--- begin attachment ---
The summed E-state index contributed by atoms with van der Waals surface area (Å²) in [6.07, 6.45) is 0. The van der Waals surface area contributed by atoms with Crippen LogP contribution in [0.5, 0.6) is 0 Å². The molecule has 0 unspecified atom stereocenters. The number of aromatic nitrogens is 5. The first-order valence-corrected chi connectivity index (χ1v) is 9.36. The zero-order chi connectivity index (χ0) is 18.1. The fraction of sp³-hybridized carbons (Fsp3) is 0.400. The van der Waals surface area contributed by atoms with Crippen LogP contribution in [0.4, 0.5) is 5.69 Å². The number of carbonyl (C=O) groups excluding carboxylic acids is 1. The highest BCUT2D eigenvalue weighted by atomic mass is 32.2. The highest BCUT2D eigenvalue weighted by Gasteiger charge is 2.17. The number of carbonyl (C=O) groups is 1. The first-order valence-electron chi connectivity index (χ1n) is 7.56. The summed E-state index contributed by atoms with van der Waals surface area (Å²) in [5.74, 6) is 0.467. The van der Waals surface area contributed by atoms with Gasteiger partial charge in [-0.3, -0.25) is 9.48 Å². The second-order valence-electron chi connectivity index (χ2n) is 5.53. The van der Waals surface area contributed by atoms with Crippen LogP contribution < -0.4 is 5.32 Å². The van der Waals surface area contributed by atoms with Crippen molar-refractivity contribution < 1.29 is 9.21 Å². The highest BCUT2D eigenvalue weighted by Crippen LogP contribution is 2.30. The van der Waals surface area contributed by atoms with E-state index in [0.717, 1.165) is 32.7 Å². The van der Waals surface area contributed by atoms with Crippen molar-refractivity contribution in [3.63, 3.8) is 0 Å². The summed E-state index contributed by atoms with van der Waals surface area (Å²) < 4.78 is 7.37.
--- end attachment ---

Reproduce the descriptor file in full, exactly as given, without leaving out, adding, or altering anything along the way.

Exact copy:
The summed E-state index contributed by atoms with van der Waals surface area (Å²) in [6.07, 6.45) is 0. The van der Waals surface area contributed by atoms with Crippen LogP contribution in [0.5, 0.6) is 0 Å². The molecule has 0 unspecified atom stereocenters. The number of aromatic nitrogens is 5. The first-order valence-corrected chi connectivity index (χ1v) is 9.36. The zero-order chi connectivity index (χ0) is 18.1. The fraction of sp³-hybridized carbons (Fsp3) is 0.400. The van der Waals surface area contributed by atoms with Crippen LogP contribution in [0.4, 0.5) is 5.69 Å². The number of carbonyl (C=O) groups excluding carboxylic acids is 1. The highest BCUT2D eigenvalue weighted by atomic mass is 32.2. The highest BCUT2D eigenvalue weighted by Gasteiger charge is 2.17. The number of carbonyl (C=O) groups is 1. The first-order valence-electron chi connectivity index (χ1n) is 7.56. The summed E-state index contributed by atoms with van der Waals surface area (Å²) in [5.74, 6) is 0.467. The van der Waals surface area contributed by atoms with Gasteiger partial charge in [-0.3, -0.25) is 9.48 Å². The second-order valence-electron chi connectivity index (χ2n) is 5.53. The van der Waals surface area contributed by atoms with Crippen LogP contribution < -0.4 is 5.32 Å². The van der Waals surface area contributed by atoms with Crippen molar-refractivity contribution < 1.29 is 9.21 Å². The highest BCUT2D eigenvalue weighted by Crippen LogP contribution is 2.30. The van der Waals surface area contributed by atoms with E-state index in [0.717, 1.165) is 32.7 Å². The van der Waals surface area contributed by atoms with Crippen molar-refractivity contribution in [3.63, 3.8) is 0 Å². The summed E-state index contributed by atoms with van der Waals surface area (Å²) < 4.78 is 7.37.